And continuing on the theme of life cycles:Fall Webworms (Hyphantria cunea) have broken out, formed silken webs, and are skeletonizing their hosts inside the webs.This defoliator is sometimes confused with Gypsy Moths and Eastern Tent caterpillars, who also make communal silk nests in trees. The Fall Webworm can make a tree look fairly ghastly but isn’t very dangerous because it strikes in the fall, when the trees are at the end of their leaf cycle. Brooklyn Bridge Park tends to leave “pests” like this alone because they will attract other species, including predators. Indeed, the aphid infestation on the catalpas probably lured in the Two-spotted lady beetles. H. cunea, meanwhile, has been called a “parasitoid hotel” because it is parasitized by more than fifty species of wasps and flies.

When I poked my camera lens in for the close-ups, the caterpillars outside the nest started wagging in unison, a characteristic of the species. It’s the dance sensation sweeping the nation: the “Funky Caterpillar.”

Moth Bible

I picked up the new Peterson Field Guide to Moths of Northeastern North America by Beadle and Leckie as soon as it came out earlier this year. I’d been anticipating it because I’ve been following Seabrooke Leckie’s blog for several years now. In fact, I was inspired to blog myself by her example.

Moths, which well outnumber the butterflies in the order Lepidoptera, are a subject I know little about. Usually nocturnal, often small and nondescript (Lepidopterans roll their eyes), they are a generally elusive. Most of us probably know them best as those things which batter against lights on summer nights. Now that I’m armed with this book I should do better.

I wanted to test the book out when I first got it, but it was early in the mothing year. Not much flying around. I chose the moth closest to me at the time.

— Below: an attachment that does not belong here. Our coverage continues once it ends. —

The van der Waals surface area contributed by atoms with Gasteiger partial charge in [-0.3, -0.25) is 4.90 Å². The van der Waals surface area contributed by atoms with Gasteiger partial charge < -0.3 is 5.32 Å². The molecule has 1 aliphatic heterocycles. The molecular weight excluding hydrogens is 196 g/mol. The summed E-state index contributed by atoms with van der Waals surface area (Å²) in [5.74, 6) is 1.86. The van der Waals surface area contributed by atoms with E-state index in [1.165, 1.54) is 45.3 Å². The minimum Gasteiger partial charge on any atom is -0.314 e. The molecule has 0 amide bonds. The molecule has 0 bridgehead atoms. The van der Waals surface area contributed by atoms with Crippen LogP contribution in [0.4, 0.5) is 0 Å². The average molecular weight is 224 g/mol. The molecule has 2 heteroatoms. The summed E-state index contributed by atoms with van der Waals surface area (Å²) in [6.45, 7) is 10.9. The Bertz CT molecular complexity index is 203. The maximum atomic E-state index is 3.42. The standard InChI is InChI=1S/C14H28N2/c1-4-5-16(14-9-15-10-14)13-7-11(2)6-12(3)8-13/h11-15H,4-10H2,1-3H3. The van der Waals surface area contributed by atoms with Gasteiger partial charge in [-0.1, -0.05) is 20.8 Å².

I first identified the Meal moths who hang out in the hallway of my building using the NWF’s Field Guide to Insects and Spiders of North America by Arthur V. Evans ~ an excellent guide, but necessarily limited, even at 500 pages, in what it can include. For instance, Evans has some 40 pages of moths (c. 120 species), while B&L have 500 pages (c. 1,500 species). Evans is now working on a guide to just our beetles, which is something to anticipate. B&L note that there are around 11,000 species of moths in North America, an impossible number for a field guide, so of course they’ve had to winnow. They’ve done that geographically (sorry, Westerners, Southerners) and to the most common and most eye-catching (a subjective enterprise, but what are you going to do when it comes to the great numbers of insect species? There are no doubt moths that have never been identified).

So I knew they were Meal moths. How would I find them in the Peterson without hitting the index? As it happens there’s no entry for “Meal moth” in the index. Ah, there’s the rub: how do you organize 1,500 species? Hell, how about merely 300 or so species, as in, say, the birds? A friend has asked more than once why all the yellow birds aren’t clumped together, for instance. One of our most preeminent yellow birds is the male American Goldfinch, whose black wings contrast strongly with its butter-yellow body. However, the female isn’t nearly this yellow, and the male isn’t either during the non-breeding months…. Birds are usually done taxonomically, but that means diddly to most of us. However, the more you use a taxonomic field guide, the better at it you get. This moth guide is also taxonomic. When you first use it, that won’t mean much if you’re a novice. But the more you page through it, the better you’ll get.

I opened the book, handily enough, directly to the page with a Meal moth on it. Awesome, a field guide that anticipates my needs! More recently, a friend’s Twitter sent a Flickr link to an “Unknown butterfly” which I was pretty sure was a moth. I paged through, found one I thought appropriate, had second thoughts, paged through some more and found it. Then I noticed the very species was on the book’s cover! An Eight-spotted Forester, a handsome black-winged, white-spotted moth with orange tuffs on the legs. Stylin’! I look forward to some real challenges in the future. The book includes a moth bait recipe — basically a ripe banana, molasses and beer, since not all moths go into the light — that with the addition of yogurt would probably make a pretty good smoothie.

The Eight-spotted Forester — I mean, the thing has orange muffs! –is also a good reminder that while many moths are tan, grey, brown, and/or modestly marked, others are quite spectacular, like the silk moths and tiger moths. All my moths can be seen here.
Here’s one I pulled out of my archives. I didn’t know what it was, besides being an “Emerald.” According to this guide, it’s Synchlora aerata, a Wavy-lined Emerald. Now, that’s a field guide!